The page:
Persistence paid off, but it was Oakenfold’s quick thinking that secured his first big break in the U.S. during his inaugural visit to New York. Necessity was the mother of ascension.

“I went and got false ID made up and I said I was working for NME Magazine in England, and that is how I got into all the clubs free,” Oakenfold says. “With an English accent, working for an English mag and an English ID, they didn’t even question me.”

Progressive Attitude

Oakenfold’s come a long way since his cloak-and-dagger club guise. In 2007, Oakenfold released his greatest hits and remixes, a 20-song strong mix of his most popular dance mixes immediately recognizable to any club kid worth his or her glow stick.

With two decades under his belt, Oakenfold attributes his longevity and success to a progressive attitude toward music.

“I think it’s important to always be open-minded to new technology with new sounds and new trends and embrace that,” Oakenfold says.

“You should at least be open-minded to embrace it and see, you know, what you do like and take those elements and those sounds and put ’em into your production,” the DJ adds.

Oakenfold looks to up-and-comers Kenneth Thomas of Detroit, Robert Vadney from Greece and fellow Londoner Adam White as the future of DJing.

Out of the Club

The most recent result of Oakenfold’s cultivated expertise is Pop Killer, the much anticipated studio album expected to hit in 2011, his first since 2008’s Anthems. “I am working with a lot of urban singers, great singers, on cutting-edge rhythms,” Oakenfold says.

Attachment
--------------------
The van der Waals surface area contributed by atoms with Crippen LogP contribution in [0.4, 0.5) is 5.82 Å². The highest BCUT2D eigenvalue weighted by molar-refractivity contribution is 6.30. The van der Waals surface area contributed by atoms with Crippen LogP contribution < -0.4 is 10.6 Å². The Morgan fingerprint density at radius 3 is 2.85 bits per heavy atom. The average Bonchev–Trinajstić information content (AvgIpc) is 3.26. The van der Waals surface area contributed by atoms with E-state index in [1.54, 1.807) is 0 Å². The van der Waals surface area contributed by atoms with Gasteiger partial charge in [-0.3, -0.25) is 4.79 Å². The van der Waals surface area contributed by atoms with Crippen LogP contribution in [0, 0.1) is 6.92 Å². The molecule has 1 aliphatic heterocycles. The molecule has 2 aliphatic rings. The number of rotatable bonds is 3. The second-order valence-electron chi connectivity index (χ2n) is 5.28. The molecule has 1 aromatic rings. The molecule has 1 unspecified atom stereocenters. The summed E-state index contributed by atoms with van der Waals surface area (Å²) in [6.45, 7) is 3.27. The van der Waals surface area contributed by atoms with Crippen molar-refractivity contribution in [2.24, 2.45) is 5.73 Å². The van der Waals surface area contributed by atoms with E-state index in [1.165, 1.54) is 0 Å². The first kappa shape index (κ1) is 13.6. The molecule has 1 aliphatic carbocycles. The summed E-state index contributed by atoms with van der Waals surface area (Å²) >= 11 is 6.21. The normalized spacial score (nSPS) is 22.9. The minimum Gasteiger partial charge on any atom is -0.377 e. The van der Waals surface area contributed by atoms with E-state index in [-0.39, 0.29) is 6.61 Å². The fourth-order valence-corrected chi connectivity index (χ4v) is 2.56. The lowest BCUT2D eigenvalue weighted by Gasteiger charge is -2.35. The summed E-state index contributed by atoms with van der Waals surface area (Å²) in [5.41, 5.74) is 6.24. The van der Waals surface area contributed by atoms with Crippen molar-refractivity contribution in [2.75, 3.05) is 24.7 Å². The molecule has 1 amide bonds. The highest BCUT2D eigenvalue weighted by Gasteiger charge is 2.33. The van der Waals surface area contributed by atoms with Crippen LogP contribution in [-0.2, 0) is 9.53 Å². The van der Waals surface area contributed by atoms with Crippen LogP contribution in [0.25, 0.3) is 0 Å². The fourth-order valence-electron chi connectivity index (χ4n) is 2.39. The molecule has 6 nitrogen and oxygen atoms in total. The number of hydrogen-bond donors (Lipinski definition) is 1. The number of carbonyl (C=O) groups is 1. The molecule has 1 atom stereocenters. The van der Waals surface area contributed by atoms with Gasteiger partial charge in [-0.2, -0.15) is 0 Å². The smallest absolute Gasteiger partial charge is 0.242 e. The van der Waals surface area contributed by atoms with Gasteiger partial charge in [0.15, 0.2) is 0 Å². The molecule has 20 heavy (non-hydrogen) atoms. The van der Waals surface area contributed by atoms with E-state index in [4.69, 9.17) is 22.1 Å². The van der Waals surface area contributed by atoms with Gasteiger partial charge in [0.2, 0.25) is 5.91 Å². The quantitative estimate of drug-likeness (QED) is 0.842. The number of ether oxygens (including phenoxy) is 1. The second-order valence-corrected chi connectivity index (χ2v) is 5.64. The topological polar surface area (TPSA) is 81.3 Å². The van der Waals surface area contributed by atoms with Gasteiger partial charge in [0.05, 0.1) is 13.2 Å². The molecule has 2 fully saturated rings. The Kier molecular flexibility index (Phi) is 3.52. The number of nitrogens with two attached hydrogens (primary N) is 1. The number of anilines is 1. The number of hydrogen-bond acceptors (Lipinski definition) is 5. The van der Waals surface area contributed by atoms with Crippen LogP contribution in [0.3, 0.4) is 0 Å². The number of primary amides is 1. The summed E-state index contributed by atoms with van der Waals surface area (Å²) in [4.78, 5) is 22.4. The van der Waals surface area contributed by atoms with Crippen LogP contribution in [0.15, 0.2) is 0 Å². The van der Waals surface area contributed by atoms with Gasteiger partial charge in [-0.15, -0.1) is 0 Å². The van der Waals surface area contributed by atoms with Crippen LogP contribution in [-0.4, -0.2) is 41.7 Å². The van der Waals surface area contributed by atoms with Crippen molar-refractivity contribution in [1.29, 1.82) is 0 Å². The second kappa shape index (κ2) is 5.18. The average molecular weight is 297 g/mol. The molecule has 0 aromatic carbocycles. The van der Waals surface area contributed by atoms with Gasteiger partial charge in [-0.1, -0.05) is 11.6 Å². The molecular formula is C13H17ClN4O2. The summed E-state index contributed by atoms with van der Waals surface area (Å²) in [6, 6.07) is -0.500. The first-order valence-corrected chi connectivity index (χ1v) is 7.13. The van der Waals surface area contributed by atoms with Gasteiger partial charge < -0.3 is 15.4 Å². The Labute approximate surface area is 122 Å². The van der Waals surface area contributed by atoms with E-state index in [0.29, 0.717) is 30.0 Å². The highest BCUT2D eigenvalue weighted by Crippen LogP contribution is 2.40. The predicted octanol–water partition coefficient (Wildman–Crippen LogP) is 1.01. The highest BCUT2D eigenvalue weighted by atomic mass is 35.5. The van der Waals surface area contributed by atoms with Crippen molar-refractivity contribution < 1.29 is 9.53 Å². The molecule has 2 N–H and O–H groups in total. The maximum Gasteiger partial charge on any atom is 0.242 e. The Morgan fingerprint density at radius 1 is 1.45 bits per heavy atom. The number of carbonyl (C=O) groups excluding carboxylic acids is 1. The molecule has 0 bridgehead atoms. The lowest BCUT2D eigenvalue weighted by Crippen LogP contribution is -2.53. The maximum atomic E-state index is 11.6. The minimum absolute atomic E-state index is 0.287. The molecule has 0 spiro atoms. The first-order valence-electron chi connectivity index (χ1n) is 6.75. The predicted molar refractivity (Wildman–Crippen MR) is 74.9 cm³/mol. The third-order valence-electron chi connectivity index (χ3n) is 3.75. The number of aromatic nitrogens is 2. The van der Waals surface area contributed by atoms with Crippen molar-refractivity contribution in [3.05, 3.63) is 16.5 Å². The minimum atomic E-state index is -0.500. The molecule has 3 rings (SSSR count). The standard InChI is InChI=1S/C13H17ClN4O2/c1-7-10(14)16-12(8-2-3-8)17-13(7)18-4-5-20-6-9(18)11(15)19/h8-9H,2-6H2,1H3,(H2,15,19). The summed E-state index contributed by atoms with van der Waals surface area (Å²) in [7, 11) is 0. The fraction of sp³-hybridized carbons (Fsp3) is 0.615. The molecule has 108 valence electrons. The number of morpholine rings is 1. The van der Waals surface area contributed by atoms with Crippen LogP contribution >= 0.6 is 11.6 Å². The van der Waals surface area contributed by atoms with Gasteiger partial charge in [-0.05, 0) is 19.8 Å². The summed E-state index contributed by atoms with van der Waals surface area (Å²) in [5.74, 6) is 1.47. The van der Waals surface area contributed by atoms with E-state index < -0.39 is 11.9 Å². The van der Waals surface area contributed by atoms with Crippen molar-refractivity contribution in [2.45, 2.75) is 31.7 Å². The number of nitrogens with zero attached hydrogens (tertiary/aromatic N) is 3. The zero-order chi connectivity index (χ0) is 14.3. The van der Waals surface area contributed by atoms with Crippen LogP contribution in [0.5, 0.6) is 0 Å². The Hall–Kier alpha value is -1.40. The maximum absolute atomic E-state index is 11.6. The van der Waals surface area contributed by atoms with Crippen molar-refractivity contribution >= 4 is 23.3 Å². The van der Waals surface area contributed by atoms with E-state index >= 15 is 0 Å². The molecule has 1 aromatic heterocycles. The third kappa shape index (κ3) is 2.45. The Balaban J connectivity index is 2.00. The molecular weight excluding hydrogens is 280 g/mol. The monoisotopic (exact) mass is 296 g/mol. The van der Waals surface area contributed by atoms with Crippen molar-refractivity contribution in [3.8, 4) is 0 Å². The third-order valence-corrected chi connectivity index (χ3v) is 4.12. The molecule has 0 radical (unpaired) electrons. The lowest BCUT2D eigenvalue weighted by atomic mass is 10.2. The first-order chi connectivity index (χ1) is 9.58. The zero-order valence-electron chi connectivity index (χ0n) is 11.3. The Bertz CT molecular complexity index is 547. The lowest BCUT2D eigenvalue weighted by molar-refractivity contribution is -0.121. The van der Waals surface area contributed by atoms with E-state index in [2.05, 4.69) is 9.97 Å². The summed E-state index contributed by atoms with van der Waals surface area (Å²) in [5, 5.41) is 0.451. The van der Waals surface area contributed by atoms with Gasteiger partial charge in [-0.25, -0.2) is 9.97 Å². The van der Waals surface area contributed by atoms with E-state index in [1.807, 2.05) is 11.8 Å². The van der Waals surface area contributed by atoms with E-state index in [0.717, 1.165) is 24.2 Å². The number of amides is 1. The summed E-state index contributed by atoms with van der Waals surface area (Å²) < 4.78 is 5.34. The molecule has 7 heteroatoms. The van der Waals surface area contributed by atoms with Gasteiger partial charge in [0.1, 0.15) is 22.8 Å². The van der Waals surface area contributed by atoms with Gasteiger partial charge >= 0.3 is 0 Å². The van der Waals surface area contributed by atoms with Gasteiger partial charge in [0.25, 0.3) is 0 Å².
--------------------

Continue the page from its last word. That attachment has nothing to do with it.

“It’s just a case of pushing the boundaries,” he continues. “I’ve always been like that, and wanting to not just DJ the club, but taking DJing outside the clubs and playing at festivals and events and shows.”

Oakenfold is no stranger to the IE desert. Aside from Vegas, he’s a Coachella regular. Oakenfold plans to unleash a swirl of classics, as well as some of the stuff from the new release at Saturday’s cannapalooza.

“It will be my first SmokeOut, as they say, so I am really excited to play there,” says Oakenfold before seizing the opportunity to practice his American accent. “San Bern-ahhh-dino, right?”

Now he’s cooking.

Cypress Hill SmokeOut Music Festival w/Paul Oakenfold, Dan Black and others at NOS Events Center, 689 S. E St., San Bernardino; Sat, Oct. 16. Doors open at noon. All ages.